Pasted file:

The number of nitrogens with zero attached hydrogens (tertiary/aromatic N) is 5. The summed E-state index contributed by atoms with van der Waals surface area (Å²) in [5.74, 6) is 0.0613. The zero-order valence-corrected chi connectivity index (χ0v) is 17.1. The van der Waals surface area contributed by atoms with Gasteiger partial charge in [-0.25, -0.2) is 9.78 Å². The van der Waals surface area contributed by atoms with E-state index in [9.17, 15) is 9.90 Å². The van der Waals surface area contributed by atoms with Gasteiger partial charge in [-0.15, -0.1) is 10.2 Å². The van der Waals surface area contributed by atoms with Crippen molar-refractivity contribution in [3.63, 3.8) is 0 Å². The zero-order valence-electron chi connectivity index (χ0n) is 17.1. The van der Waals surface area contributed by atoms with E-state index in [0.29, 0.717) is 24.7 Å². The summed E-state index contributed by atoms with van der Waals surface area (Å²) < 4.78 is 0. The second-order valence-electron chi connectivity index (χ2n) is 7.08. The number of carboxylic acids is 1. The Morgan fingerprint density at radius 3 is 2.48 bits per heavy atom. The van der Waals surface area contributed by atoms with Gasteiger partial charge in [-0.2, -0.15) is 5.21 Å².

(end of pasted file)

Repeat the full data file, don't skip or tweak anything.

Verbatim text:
The number of nitrogens with zero attached hydrogens (tertiary/aromatic N) is 5. The summed E-state index contributed by atoms with van der Waals surface area (Å²) in [5.74, 6) is 0.0613. The zero-order valence-corrected chi connectivity index (χ0v) is 17.1. The van der Waals surface area contributed by atoms with Gasteiger partial charge in [-0.25, -0.2) is 9.78 Å². The van der Waals surface area contributed by atoms with E-state index in [9.17, 15) is 9.90 Å². The van der Waals surface area contributed by atoms with Gasteiger partial charge in [-0.15, -0.1) is 10.2 Å². The van der Waals surface area contributed by atoms with Crippen molar-refractivity contribution in [3.63, 3.8) is 0 Å². The zero-order valence-electron chi connectivity index (χ0n) is 17.1. The van der Waals surface area contributed by atoms with E-state index in [0.29, 0.717) is 24.7 Å². The summed E-state index contributed by atoms with van der Waals surface area (Å²) < 4.78 is 0. The second-order valence-electron chi connectivity index (χ2n) is 7.08. The number of carboxylic acids is 1. The Morgan fingerprint density at radius 3 is 2.48 bits per heavy atom. The van der Waals surface area contributed by atoms with Gasteiger partial charge in [-0.2, -0.15) is 5.21 Å².